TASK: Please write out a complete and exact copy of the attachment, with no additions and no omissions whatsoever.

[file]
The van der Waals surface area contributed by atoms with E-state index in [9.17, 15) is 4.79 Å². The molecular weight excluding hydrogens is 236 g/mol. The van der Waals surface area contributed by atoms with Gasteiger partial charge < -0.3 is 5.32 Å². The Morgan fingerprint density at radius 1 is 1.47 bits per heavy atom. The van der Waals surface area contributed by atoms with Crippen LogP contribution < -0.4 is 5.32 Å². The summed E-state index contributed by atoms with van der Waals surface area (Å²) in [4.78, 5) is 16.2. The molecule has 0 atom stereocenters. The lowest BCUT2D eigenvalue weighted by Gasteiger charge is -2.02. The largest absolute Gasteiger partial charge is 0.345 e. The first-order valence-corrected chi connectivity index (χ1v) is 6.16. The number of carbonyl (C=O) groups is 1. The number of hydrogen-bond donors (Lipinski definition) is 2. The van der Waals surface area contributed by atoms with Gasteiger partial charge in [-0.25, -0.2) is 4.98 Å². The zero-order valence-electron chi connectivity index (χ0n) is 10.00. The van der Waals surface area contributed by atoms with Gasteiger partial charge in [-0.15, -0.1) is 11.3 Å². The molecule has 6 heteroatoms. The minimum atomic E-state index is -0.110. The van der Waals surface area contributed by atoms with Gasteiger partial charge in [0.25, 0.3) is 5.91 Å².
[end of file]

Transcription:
The van der Waals surface area contributed by atoms with E-state index in [9.17, 15) is 4.79 Å². The molecular weight excluding hydrogens is 236 g/mol. The van der Waals surface area contributed by atoms with Gasteiger partial charge < -0.3 is 5.32 Å². The Morgan fingerprint density at radius 1 is 1.47 bits per heavy atom. The van der Waals surface area contributed by atoms with Crippen LogP contribution < -0.4 is 5.32 Å². The summed E-state index contributed by atoms with van der Waals surface area (Å²) in [4.78, 5) is 16.2. The molecule has 0 atom stereocenters. The lowest BCUT2D eigenvalue weighted by Gasteiger charge is -2.02. The largest absolute Gasteiger partial charge is 0.345 e. The first-order valence-corrected chi connectivity index (χ1v) is 6.16. The number of carbonyl (C=O) groups is 1. The number of hydrogen-bond donors (Lipinski definition) is 2. The van der Waals surface area contributed by atoms with Gasteiger partial charge in [-0.25, -0.2) is 4.98 Å². The zero-order valence-electron chi connectivity index (χ0n) is 10.00. The van der Waals surface area contributed by atoms with Gasteiger partial charge in [-0.15, -0.1) is 11.3 Å². The molecule has 6 heteroatoms. The minimum atomic E-state index is -0.110. The van der Waals surface area contributed by atoms with Gasteiger partial charge in [0.25, 0.3) is 5.91 Å².